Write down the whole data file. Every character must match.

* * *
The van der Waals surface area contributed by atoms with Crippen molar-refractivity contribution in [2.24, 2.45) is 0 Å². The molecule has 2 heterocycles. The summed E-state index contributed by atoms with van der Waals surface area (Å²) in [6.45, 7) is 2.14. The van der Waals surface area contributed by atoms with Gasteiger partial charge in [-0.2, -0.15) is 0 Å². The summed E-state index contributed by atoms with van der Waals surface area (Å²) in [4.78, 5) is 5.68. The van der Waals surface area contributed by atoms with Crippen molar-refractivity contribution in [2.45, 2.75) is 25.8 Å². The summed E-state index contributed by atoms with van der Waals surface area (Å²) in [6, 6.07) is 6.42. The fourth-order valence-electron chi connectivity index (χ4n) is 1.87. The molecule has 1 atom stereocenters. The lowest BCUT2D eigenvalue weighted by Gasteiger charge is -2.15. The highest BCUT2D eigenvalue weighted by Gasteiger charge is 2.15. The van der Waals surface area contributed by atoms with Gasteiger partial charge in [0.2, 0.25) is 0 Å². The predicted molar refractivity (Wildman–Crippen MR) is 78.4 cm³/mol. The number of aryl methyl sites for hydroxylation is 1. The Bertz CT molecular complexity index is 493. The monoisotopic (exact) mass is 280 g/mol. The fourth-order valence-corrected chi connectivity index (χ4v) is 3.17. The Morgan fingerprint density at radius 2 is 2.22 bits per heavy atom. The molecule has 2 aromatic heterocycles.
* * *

The van der Waals surface area contributed by atoms with Crippen molar-refractivity contribution in [2.24, 2.45) is 0 Å². The molecule has 2 heterocycles. The summed E-state index contributed by atoms with van der Waals surface area (Å²) in [6.45, 7) is 2.14. The van der Waals surface area contributed by atoms with Gasteiger partial charge in [-0.2, -0.15) is 0 Å². The summed E-state index contributed by atoms with van der Waals surface area (Å²) in [4.78, 5) is 5.68. The van der Waals surface area contributed by atoms with Crippen molar-refractivity contribution in [2.45, 2.75) is 25.8 Å². The summed E-state index contributed by atoms with van der Waals surface area (Å²) in [6, 6.07) is 6.42. The fourth-order valence-electron chi connectivity index (χ4n) is 1.87. The molecule has 1 atom stereocenters. The lowest BCUT2D eigenvalue weighted by Gasteiger charge is -2.15. The highest BCUT2D eigenvalue weighted by Gasteiger charge is 2.15. The van der Waals surface area contributed by atoms with Gasteiger partial charge in [0.2, 0.25) is 0 Å². The predicted molar refractivity (Wildman–Crippen MR) is 78.4 cm³/mol. The number of aryl methyl sites for hydroxylation is 1. The Bertz CT molecular complexity index is 493. The monoisotopic (exact) mass is 280 g/mol. The fourth-order valence-corrected chi connectivity index (χ4v) is 3.17. The Morgan fingerprint density at radius 2 is 2.22 bits per heavy atom. The molecule has 2 aromatic heterocycles.